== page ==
Cayman 27 – ARCHIVE

Court ruling watched by Cayman lawyers

One of the highest courts in England has ruled that for the past 30 years, judges may well have gotten it wrong when it comes to joint enterprise convictions.

In simple terms, people have been convicted of murder even if they did not inflict the fatal blow, but a new ruling means that was an unfair interpretation, and now some convicted killers, may well be freed.

Here in Cayman, lawyers are not expecting the floodgates to open, but are watching developments closely.

“It will perhaps open grounds of appeal in the Cayman Islands for those who have been convicted on specific grounds of foresight alone,” said attorney Prathna Bodden.

“We would need to look at each individual case and the basis in which they were convicted before we could properly advise.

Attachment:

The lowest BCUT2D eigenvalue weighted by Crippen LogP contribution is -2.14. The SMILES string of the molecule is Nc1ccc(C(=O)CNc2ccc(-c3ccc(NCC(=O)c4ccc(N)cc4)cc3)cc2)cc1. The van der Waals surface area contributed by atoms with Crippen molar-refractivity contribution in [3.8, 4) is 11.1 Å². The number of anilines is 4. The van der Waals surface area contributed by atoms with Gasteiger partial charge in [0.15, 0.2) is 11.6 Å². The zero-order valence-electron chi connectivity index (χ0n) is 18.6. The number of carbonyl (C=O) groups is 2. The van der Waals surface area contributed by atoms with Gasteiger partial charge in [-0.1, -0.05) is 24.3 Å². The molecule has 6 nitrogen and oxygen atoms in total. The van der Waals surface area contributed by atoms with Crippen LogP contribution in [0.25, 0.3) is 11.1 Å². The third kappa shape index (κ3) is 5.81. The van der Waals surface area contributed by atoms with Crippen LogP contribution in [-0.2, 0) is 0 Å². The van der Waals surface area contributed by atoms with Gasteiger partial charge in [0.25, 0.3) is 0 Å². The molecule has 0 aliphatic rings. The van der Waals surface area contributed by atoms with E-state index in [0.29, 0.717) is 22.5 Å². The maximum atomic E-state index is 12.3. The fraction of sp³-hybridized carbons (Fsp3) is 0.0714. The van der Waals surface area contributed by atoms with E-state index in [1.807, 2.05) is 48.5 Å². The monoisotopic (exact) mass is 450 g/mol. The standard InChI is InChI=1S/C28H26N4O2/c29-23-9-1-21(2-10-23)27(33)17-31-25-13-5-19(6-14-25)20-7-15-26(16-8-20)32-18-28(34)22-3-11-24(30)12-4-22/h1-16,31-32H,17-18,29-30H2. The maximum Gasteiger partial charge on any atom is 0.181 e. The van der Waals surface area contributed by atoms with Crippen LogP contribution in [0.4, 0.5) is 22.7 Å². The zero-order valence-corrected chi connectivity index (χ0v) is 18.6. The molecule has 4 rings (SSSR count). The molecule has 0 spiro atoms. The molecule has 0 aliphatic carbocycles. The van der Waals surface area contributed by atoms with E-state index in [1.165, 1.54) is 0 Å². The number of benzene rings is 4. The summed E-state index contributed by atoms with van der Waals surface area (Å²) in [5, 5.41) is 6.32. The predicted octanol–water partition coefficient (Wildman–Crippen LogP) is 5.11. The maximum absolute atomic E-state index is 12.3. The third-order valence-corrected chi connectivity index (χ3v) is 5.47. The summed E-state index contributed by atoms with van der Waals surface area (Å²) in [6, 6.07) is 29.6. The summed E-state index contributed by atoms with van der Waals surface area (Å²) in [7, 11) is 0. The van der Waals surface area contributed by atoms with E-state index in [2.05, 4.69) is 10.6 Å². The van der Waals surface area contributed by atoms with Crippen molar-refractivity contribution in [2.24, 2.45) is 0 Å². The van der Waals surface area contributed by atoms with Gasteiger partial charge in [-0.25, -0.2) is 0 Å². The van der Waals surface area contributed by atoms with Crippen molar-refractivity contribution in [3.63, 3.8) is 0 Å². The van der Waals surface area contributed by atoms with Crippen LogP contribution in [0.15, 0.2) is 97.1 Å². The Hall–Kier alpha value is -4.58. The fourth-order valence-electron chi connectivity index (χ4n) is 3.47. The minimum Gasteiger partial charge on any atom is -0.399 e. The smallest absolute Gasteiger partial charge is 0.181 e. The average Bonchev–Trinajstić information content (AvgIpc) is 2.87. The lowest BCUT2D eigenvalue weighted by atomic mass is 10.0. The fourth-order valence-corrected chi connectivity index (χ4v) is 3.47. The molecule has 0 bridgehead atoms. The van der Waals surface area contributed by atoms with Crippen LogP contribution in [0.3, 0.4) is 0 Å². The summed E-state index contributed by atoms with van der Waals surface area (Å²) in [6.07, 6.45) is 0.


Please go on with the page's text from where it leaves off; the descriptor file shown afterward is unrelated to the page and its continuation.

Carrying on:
“But its definitely going to affect how cases are dealt with going forward. It puts the pressure on the crown who will have to take a different approach in many cases because the standard seems to have changed.”


About the author

Paul Kennedy

Paul Kennedy

Paul has worked for more than 20 years for regional and national newspapers in the UK covering some of the world’s biggest stories.

A multi-award winning journalist, Paul’s dream story is to find a dog that can play the piano. In the meantime he covers general news, produces, and hosts a weekly show about English football.

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